“Ceylonese” Fighting for Britain during the Two World Wars

Michael Roberts

Following the recent publication of the book Volunteers from Ceylon who served in the British and Commonwealth Forces during World War I (1914-1918) and World War II (1939-1945) . I asked the assiduous compilers of this work to provide a convenient statistical summary of the number of personnel from Ceylon who decided to serve the British Empire in its hour of need (with all the political and cultural implications of these decisions in my ‘compass’).

So, Thuppahi can now present the statistics courtesy of Kumar Kirinde (ex-Trinity College and SL Air Force).

A NOTE FROM Kumar Kirinde ..… with page references to the Volunteers book

WW I   – Volunteers from Ceylon 1,250.       ………….. page 6

WW II   – Volunteers for Ceylon Defence Force 14,900  ……. page 56

Volunteers for British Army 6,000 …… 2,000 served in Ceylon and 4,000 served overseas                                                                                     … page 57

Volunteers for Ceylon Royal Naval Volunteer Reserve 1,200  ... page 58

WW II   – Volunteers for Ceylon Defence Force 14,900          …..page 56

Volunteers for British Army 6,000 …… 2,000 served in Ceylon and 4,000 served overseas                                                              ……  page 57

Volunteers for Ceylon Royal Naval Volunteer Reserve 1,200… page 58

Volunteers who joined the RAF – 60 plus                               …. page 135

These Ceylon Volunteers belonged to two categories: British who were settled in Ceylon and the Ceylonese. The British element consisted of two types: those born and raised in Ceylon and those who were working or serving Ceylon in mercantile or other establishments …. vide page 54, para 3.

An EMAIL NOTE from Hiran Halangode

Let me know whether there is a link to the book by Arnold Wright entitled TWENTIETH CENTURY IMPRESSIONS of CEYLON. We are hoping to have a database with all the links that were available to Kumar in the production of the book and include any new inputs as well.
Please note all this effort in producing the book has been with the support of 3 retired ex servicemen and 3 others who supported us. The book was produced by the Naval Printing Unit at cost on reimbursement. Our next objective is to have two plaques giving the details of the Ceylonese volunteers in WW 1 & 2 at the Cenotaph which many pass by daily thinking it is a British memorial. I am also trying to build an image about the Sri Lanka Armed Forces contribution to the defence of Ceylon/Sri Lanka through a database and images of the forgotten servicemen. I also intend to invite the schoolboy cadets of these four schools to lay a wreath at this year’s Remembrance Day and to become friends of the Cenotaph in the future. All this will take effort and resources, mainly finance. Your efforts of publicising the book are appreciated.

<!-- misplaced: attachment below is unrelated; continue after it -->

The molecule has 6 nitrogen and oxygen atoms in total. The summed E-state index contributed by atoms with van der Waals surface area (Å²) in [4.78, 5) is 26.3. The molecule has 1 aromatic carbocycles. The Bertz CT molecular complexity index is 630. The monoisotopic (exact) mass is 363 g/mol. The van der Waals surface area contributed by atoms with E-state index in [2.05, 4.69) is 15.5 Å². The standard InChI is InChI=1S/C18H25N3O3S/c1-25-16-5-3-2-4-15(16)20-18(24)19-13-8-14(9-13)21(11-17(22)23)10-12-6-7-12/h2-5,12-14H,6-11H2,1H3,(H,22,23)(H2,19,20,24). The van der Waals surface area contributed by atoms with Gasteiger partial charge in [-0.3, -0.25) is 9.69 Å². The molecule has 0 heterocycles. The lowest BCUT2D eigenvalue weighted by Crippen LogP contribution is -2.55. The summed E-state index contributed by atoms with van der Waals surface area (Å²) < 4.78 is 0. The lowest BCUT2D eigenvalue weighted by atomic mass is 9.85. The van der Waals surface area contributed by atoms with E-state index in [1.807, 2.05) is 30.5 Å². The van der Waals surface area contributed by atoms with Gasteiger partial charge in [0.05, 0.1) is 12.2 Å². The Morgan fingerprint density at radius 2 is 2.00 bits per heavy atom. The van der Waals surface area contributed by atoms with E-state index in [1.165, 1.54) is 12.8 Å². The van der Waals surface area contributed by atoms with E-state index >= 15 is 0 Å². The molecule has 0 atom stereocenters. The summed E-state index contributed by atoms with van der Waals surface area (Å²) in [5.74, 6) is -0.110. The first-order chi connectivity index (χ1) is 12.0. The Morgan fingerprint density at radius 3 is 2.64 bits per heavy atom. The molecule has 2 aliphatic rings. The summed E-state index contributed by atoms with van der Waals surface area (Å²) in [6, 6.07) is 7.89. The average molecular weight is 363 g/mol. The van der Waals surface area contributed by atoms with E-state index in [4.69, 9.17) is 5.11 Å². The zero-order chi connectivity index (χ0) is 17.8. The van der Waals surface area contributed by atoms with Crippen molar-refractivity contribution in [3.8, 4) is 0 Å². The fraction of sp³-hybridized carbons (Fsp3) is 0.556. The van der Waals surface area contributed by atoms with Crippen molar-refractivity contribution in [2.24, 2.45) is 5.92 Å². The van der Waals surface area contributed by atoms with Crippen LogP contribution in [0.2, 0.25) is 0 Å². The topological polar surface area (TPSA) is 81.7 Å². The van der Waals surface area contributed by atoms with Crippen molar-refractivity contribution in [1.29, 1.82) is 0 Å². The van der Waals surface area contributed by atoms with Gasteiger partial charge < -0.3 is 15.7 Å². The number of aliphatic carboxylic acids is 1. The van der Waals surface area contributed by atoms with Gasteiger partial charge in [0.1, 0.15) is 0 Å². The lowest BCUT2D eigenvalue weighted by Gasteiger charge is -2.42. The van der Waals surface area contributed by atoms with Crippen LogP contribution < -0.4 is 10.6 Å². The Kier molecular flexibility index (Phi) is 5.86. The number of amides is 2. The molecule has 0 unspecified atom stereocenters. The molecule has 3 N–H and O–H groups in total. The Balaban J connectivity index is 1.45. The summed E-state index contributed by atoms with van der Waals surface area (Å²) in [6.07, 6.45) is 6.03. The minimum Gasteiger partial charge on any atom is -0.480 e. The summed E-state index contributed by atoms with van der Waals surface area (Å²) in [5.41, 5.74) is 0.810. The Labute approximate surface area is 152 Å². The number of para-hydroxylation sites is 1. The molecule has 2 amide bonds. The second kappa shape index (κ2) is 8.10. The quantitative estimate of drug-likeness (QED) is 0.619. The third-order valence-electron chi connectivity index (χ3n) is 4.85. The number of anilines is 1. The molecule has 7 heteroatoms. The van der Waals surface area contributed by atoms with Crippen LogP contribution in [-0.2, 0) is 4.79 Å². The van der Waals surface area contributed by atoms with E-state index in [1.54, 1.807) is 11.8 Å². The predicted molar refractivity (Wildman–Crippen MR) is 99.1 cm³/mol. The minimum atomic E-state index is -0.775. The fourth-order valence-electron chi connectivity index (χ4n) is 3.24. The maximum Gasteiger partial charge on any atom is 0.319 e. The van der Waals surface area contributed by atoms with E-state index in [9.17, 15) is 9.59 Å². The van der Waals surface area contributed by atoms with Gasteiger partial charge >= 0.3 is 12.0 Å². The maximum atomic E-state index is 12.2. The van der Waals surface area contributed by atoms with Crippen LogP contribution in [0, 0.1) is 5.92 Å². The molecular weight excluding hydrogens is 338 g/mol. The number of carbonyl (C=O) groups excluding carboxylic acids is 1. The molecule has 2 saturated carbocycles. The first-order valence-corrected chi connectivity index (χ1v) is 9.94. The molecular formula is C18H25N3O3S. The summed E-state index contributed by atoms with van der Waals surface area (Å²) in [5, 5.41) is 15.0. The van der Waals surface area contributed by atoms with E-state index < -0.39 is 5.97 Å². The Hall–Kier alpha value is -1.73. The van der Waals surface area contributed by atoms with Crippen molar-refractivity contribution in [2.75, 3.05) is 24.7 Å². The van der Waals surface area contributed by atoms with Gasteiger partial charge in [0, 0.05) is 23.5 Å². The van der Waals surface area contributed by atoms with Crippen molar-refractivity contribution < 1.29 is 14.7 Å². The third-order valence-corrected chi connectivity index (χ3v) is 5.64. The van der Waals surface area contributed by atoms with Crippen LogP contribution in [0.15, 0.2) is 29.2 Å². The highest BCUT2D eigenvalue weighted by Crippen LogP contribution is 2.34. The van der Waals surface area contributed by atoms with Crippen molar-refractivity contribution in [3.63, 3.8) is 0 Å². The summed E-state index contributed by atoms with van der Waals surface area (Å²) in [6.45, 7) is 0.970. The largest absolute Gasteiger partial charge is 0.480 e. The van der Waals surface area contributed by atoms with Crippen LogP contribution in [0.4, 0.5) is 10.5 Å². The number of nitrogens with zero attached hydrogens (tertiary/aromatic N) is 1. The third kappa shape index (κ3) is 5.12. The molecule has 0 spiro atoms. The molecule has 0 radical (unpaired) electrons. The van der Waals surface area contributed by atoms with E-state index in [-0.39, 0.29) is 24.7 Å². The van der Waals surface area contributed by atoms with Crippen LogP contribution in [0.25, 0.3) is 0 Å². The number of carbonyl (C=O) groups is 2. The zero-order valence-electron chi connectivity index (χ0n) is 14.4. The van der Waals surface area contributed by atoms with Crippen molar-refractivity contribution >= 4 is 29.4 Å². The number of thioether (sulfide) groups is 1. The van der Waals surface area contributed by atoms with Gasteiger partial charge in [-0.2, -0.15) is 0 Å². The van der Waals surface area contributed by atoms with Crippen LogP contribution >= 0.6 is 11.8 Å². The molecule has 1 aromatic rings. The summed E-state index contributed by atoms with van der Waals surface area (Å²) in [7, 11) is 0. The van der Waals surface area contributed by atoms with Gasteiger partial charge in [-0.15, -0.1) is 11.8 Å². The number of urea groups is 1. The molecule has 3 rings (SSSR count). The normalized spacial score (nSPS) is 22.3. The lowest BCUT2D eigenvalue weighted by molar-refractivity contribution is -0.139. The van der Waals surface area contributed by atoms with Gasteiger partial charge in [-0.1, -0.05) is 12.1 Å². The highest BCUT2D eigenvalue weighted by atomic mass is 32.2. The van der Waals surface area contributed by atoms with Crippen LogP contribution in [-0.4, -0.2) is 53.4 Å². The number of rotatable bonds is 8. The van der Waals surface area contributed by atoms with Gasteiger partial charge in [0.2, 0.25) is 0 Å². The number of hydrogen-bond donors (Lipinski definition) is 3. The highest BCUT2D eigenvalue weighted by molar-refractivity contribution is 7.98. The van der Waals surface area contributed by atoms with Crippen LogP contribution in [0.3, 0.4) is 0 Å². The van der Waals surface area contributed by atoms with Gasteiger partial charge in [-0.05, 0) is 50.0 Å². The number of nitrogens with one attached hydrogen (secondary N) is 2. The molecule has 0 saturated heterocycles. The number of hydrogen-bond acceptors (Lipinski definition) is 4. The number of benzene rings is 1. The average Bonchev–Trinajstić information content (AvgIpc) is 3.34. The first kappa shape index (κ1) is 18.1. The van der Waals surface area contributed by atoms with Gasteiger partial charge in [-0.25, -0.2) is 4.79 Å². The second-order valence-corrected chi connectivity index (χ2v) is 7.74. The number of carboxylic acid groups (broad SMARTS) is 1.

Page 666 from A. Wright (comp) Twentieth Century impressions of Ceylon (1907) presents a collage of officers of the Ceylon Defence Force as it was then constituted  (with appreciation of David Sansoni’s effort from Sydney in improving the reproduction of the page). In my reading of the 21 listed therein, 13 are Burgher, 06 Sinhalese … and de Zylva is probably a Sinhalese, while Bawa was a Moor-Burgher mix from a well-connected and  urbanised family (which lineage generated the talented brothers Geoffery and Bevis who enlivened the Sri Lankan society scene in the middle decades of the 20th century).  This note from Wikipedia indicates the genealogical lines, while delving into it further will provide glimpses of Geoffrey Bawa’s illustrious career: “Geoffrey Bawa was born in Colombo on 23 July 1919,[4][5] the youngest of two sons to Major Benjamin Bawa, Sri Lankan lawyer, who was of part European parentage,[6][7] and Bertha Marianne née Schrader, a Burgher of mixed Sinhalese, German and Scottish descent.[4][8][9] His older brother, Bevis, became a landscape architect.”


















Kirinde et al: Volunteers from Ceylon who served in the British and Commonwealth Forces During World War War I (1914-1918) and World war II (1939-1945), Ragama, Naval Printing Unit, ISBN: 978-624-6207-01-4 … https://thuppahis.com/2022/09/02/fighting-dying-for-britain-during-the-two-world-wars/

Thuppahi Editorial Addition:

Some References

Arnold Wright (ed.) 1907: Twentieth Century Impressions of Ceylon, London: Lloyds’ Greater Britain Publishing Services, pp. 857-62 … a section entitled “Military and Volunteers.”

Punsara Amarasinghe 2022:  “Two Distinguished Indians schooled by Trinity College, Kandy,” https://thuppahis.com/2022/02/16/two-distinguished-indians-schooled-by-trinity-college-kandy … reproducing the item listed below.

Punsara Amarasinghe 2021: “How Trinity College Kandy in Sri Lanka moulded two great sons of India?” Indian Defence Force Review8 October 2021,

JP Lewis 1913 List of Inscriptions on Tombstones and Monuments in Ceylon, first published in 1913 …with reprint in Delhi, 1993 by Navrang, with an “Introduction” by HAI Goonetilleke.

Samson Abeysooriya (compiler)Who’s Who of Ceylon, 1918-1920, https://www.worldcat.org/title/whos-who-of-ceylon-1918-1920/oclc/84001549

Samson Abeysooriya (compiler)Whos Who of Ceylon, 3rd edn [1929?] …. Copy with Michael Roberts (front pp missing)

Wikipedia: Geoffrey Bawahttps://en.wikipedia.org/wiki/Geoffrey_Bawa

David Robson: 29 May 2003 “Geoffrey Bawa Obituary”The Guardian, ……. … retrieved 29 January 2022.


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